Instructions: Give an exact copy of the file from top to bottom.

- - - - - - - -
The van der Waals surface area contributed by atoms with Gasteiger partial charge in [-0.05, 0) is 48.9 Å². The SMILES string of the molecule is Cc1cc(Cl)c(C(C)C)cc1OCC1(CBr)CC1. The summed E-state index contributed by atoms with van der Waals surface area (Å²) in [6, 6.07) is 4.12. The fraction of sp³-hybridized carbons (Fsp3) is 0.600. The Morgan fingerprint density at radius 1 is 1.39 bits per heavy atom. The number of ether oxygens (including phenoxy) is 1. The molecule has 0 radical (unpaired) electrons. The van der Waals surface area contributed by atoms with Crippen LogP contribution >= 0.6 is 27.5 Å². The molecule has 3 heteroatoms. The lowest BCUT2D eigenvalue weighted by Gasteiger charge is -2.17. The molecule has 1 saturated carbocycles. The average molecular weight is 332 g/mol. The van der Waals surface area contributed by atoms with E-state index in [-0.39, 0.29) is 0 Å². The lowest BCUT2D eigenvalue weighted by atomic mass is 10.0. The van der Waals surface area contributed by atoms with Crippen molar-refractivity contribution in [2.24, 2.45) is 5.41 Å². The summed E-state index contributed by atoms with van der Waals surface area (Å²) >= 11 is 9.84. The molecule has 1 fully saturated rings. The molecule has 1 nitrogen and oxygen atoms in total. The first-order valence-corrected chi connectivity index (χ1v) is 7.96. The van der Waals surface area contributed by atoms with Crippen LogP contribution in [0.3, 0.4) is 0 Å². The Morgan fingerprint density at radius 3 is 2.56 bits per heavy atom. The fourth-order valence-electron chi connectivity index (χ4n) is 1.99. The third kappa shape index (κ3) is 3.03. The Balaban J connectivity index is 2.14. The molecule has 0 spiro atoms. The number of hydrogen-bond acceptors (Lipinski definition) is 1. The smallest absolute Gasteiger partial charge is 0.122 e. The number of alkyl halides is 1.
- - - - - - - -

The van der Waals surface area contributed by atoms with Gasteiger partial charge in [-0.05, 0) is 48.9 Å². The SMILES string of the molecule is Cc1cc(Cl)c(C(C)C)cc1OCC1(CBr)CC1. The summed E-state index contributed by atoms with van der Waals surface area (Å²) in [6, 6.07) is 4.12. The fraction of sp³-hybridized carbons (Fsp3) is 0.600. The Morgan fingerprint density at radius 1 is 1.39 bits per heavy atom. The number of ether oxygens (including phenoxy) is 1. The molecule has 0 radical (unpaired) electrons. The van der Waals surface area contributed by atoms with Crippen LogP contribution >= 0.6 is 27.5 Å². The molecule has 3 heteroatoms. The lowest BCUT2D eigenvalue weighted by Gasteiger charge is -2.17. The molecule has 1 saturated carbocycles. The average molecular weight is 332 g/mol. The van der Waals surface area contributed by atoms with E-state index in [-0.39, 0.29) is 0 Å². The lowest BCUT2D eigenvalue weighted by atomic mass is 10.0. The van der Waals surface area contributed by atoms with Crippen molar-refractivity contribution in [2.24, 2.45) is 5.41 Å². The summed E-state index contributed by atoms with van der Waals surface area (Å²) >= 11 is 9.84. The molecule has 1 fully saturated rings. The molecule has 1 nitrogen and oxygen atoms in total. The first-order valence-corrected chi connectivity index (χ1v) is 7.96. The van der Waals surface area contributed by atoms with Crippen LogP contribution in [0.3, 0.4) is 0 Å². The Morgan fingerprint density at radius 3 is 2.56 bits per heavy atom. The fourth-order valence-electron chi connectivity index (χ4n) is 1.99. The third kappa shape index (κ3) is 3.03. The Balaban J connectivity index is 2.14. The molecule has 0 spiro atoms. The number of hydrogen-bond acceptors (Lipinski definition) is 1. The smallest absolute Gasteiger partial charge is 0.122 e. The number of alkyl halides is 1.